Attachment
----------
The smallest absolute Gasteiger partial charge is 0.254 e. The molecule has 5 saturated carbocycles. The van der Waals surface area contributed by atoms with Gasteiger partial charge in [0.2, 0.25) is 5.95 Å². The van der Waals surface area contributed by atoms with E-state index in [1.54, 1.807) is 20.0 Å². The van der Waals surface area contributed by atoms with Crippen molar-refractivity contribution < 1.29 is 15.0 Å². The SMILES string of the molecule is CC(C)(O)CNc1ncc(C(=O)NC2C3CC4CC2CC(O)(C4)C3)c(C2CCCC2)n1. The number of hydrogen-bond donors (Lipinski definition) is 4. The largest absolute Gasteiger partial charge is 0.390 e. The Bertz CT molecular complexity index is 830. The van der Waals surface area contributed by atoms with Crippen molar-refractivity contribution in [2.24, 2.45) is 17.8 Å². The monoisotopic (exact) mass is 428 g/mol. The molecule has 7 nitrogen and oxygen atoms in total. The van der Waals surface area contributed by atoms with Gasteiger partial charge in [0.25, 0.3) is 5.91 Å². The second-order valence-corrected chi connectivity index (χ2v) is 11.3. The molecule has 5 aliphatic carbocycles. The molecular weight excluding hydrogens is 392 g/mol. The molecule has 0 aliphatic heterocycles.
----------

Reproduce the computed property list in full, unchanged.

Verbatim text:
The smallest absolute Gasteiger partial charge is 0.254 e. The molecule has 5 saturated carbocycles. The van der Waals surface area contributed by atoms with Gasteiger partial charge in [0.2, 0.25) is 5.95 Å². The van der Waals surface area contributed by atoms with E-state index in [1.54, 1.807) is 20.0 Å². The van der Waals surface area contributed by atoms with Crippen molar-refractivity contribution < 1.29 is 15.0 Å². The SMILES string of the molecule is CC(C)(O)CNc1ncc(C(=O)NC2C3CC4CC2CC(O)(C4)C3)c(C2CCCC2)n1. The number of hydrogen-bond donors (Lipinski definition) is 4. The largest absolute Gasteiger partial charge is 0.390 e. The Bertz CT molecular complexity index is 830. The van der Waals surface area contributed by atoms with Crippen molar-refractivity contribution in [2.24, 2.45) is 17.8 Å². The monoisotopic (exact) mass is 428 g/mol. The molecule has 7 nitrogen and oxygen atoms in total. The van der Waals surface area contributed by atoms with Gasteiger partial charge in [0.25, 0.3) is 5.91 Å². The second-order valence-corrected chi connectivity index (χ2v) is 11.3. The molecule has 5 aliphatic carbocycles. The molecular weight excluding hydrogens is 392 g/mol. The molecule has 0 aliphatic heterocycles.